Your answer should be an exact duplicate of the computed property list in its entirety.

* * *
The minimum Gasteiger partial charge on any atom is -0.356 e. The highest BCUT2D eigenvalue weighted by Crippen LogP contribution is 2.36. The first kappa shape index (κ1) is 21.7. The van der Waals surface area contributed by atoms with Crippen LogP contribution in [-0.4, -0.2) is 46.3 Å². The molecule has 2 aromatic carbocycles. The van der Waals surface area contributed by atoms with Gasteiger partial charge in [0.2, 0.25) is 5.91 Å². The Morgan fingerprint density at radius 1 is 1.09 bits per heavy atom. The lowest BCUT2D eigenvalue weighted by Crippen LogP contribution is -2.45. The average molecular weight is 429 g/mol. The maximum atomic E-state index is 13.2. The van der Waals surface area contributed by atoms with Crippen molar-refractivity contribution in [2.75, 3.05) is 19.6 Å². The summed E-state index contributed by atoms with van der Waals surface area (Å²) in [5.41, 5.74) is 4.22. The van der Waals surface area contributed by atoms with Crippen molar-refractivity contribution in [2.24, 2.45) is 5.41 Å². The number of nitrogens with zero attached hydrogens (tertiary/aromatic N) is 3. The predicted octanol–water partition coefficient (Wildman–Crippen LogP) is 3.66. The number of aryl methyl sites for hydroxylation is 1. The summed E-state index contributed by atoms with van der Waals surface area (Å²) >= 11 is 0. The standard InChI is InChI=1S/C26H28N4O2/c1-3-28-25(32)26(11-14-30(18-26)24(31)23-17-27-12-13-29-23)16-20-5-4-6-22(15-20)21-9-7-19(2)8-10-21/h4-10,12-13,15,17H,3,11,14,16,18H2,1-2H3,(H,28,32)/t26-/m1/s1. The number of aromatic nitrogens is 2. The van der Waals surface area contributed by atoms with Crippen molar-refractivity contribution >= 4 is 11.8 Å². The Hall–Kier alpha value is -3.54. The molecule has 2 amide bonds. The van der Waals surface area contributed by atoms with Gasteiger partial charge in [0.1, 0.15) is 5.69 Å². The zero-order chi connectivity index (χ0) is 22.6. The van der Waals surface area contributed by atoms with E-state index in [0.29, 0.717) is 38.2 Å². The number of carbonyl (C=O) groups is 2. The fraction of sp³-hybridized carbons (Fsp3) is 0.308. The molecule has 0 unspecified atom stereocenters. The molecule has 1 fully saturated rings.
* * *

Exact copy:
The minimum Gasteiger partial charge on any atom is -0.356 e. The highest BCUT2D eigenvalue weighted by Crippen LogP contribution is 2.36. The first kappa shape index (κ1) is 21.7. The van der Waals surface area contributed by atoms with Crippen LogP contribution in [-0.4, -0.2) is 46.3 Å². The molecule has 2 aromatic carbocycles. The van der Waals surface area contributed by atoms with Gasteiger partial charge in [0.2, 0.25) is 5.91 Å². The Morgan fingerprint density at radius 1 is 1.09 bits per heavy atom. The lowest BCUT2D eigenvalue weighted by Crippen LogP contribution is -2.45. The average molecular weight is 429 g/mol. The maximum atomic E-state index is 13.2. The van der Waals surface area contributed by atoms with Crippen molar-refractivity contribution in [2.75, 3.05) is 19.6 Å². The summed E-state index contributed by atoms with van der Waals surface area (Å²) in [5.41, 5.74) is 4.22. The van der Waals surface area contributed by atoms with Crippen molar-refractivity contribution in [2.24, 2.45) is 5.41 Å². The number of nitrogens with zero attached hydrogens (tertiary/aromatic N) is 3. The predicted octanol–water partition coefficient (Wildman–Crippen LogP) is 3.66. The number of aryl methyl sites for hydroxylation is 1. The summed E-state index contributed by atoms with van der Waals surface area (Å²) >= 11 is 0. The standard InChI is InChI=1S/C26H28N4O2/c1-3-28-25(32)26(11-14-30(18-26)24(31)23-17-27-12-13-29-23)16-20-5-4-6-22(15-20)21-9-7-19(2)8-10-21/h4-10,12-13,15,17H,3,11,14,16,18H2,1-2H3,(H,28,32)/t26-/m1/s1. The number of aromatic nitrogens is 2. The van der Waals surface area contributed by atoms with Crippen molar-refractivity contribution >= 4 is 11.8 Å². The Hall–Kier alpha value is -3.54. The molecule has 2 amide bonds. The van der Waals surface area contributed by atoms with Gasteiger partial charge in [0.1, 0.15) is 5.69 Å². The zero-order chi connectivity index (χ0) is 22.6. The van der Waals surface area contributed by atoms with E-state index in [0.29, 0.717) is 38.2 Å². The number of carbonyl (C=O) groups is 2. The fraction of sp³-hybridized carbons (Fsp3) is 0.308. The molecule has 0 unspecified atom stereocenters. The molecule has 1 fully saturated rings.